I was fearful, so I went to al-Qazwini and asked him for a dua. He told me: ‘Whoever wants to travel and fears an enemy or loneliness should recite Li-īlāfi Quraysh, for it is security from all evil.’ I recited it and no incident has befallen me until now.
After the prayer, make dua for an easy journey and ask for assistance during your travels. You may say the following:
اللَّهُمَّ إِلَيْكَ تَوَجَّهْتُ، وَبِكَ اعْتَصَمْتُ، اللَّهُمَّ اكْفِنِي مَا هَمَّنِي وَمَا لَا أَهْتَمُّ لَهُ، اللَّهُمَّ زَوِّدْنِي التَّقْوَى، وَاغْفِرْ لِي ذَنْبِي، وَوَجِّهْنِي لِلْخَيْرِ أيْنَمَا تَوَجَّهْتُ.
Allāhumma ilayka tawajjaht, wa bika-‘taṣamt. Allāhumma-kfinī mā hammanī wa mā lā ahtammu lah. Allāhumma zawwidni-t-taqwā wa-ghfir lī dhanbī, wa wajjihnī li-l-khayri aynamā tawajjaht.
O Allah, to You I turn, and to You I hold fast. O Allah, be my sufficiency for that which preoccupies me and that which does not preoccupy me. O Allah, provide me with fear of You, forgive me my sins, and turn me towards good wherever I may turn.6Ibn as-Sunni (496) and al-Futūhāt (5/11). Ibn Hajar states that this hadith is gharib, and goes on to mention certain weaknesses in its chain.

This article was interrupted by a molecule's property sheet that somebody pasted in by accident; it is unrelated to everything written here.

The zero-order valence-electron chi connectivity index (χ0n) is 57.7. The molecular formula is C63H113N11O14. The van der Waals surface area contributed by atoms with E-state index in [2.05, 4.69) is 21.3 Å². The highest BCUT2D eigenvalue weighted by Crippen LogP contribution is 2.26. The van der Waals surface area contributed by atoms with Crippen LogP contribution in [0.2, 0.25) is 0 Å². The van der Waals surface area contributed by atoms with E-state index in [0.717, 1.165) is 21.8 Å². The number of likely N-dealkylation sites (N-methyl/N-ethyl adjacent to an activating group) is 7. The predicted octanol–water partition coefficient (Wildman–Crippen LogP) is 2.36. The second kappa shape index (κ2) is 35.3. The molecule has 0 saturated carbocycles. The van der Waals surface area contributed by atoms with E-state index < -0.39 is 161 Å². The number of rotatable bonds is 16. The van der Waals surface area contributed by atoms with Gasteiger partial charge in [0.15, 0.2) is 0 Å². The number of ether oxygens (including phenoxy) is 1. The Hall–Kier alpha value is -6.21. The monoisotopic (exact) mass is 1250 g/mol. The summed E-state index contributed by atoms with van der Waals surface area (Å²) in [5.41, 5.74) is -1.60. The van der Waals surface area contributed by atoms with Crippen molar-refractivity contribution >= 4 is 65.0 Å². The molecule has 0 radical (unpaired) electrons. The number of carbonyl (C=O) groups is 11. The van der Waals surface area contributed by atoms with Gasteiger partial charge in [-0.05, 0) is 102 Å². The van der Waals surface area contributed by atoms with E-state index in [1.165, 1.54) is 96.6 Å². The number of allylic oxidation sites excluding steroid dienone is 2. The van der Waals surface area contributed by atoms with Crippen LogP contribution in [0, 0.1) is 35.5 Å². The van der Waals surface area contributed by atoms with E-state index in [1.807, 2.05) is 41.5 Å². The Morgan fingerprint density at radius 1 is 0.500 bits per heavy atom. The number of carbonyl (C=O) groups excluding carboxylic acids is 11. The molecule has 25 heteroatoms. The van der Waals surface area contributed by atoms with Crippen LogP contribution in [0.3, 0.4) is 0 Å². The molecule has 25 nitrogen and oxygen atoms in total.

Upon leaving the house, recite:
.بِسْمِ اللهِ، تَوَكَّلْتُ عَلَى اللهِ، وَلَا حَوْلَ وَلَا قُوَّةَ إِلَّا بِاللهِ
Bismillāhi tawakkaltu ‘ala Allāhi lā ḥawla wa lā quwwata illā billāh.
In the Name of Allah. I put my Tawakkul (trust; reliance) in Allah. There is no power and no might except with Allah.
[Narrated in Sunan Abu Dawud]
Then read the following:
الَّهُمَّ إِنِّي أَعُوذُ بِكَ أَنْ أَضِلَّ، أّوْ أُضَلَّ، أَوْ أَزِلَّ، أَوْ أُزَلَّ، أَوْ أَظْلِمَ، أَوْ أُظْلَمَ، أَوْ أَجْهَلَ، أَوْ يُجْهَلَ عَلَيَّ
Allāhumma innī a’ūdhu bika an aḍilla aw uḍall, aw azilla aw uzall, aw aẓlima aw uẓlam, aw ajhala aw yujhala ‘alay.
O Allah, I seek protection in You from misleading (others) and from being misled; from causing others to err and from being caused to err; from wronging and oppressing others and from being wronged or oppressed; from behaving with ignorance or (meeting those who) behave with ignorance.
[Narrated in Sunan Abu Dawud]
Make sure you give some charity before you leave.
Dua During Travel
There are a number of supplications you should try to recite at various junctures during your journey. At the very least you should say “Bismillah” when boarding your conveyance and “Alhamdulillah” when seated.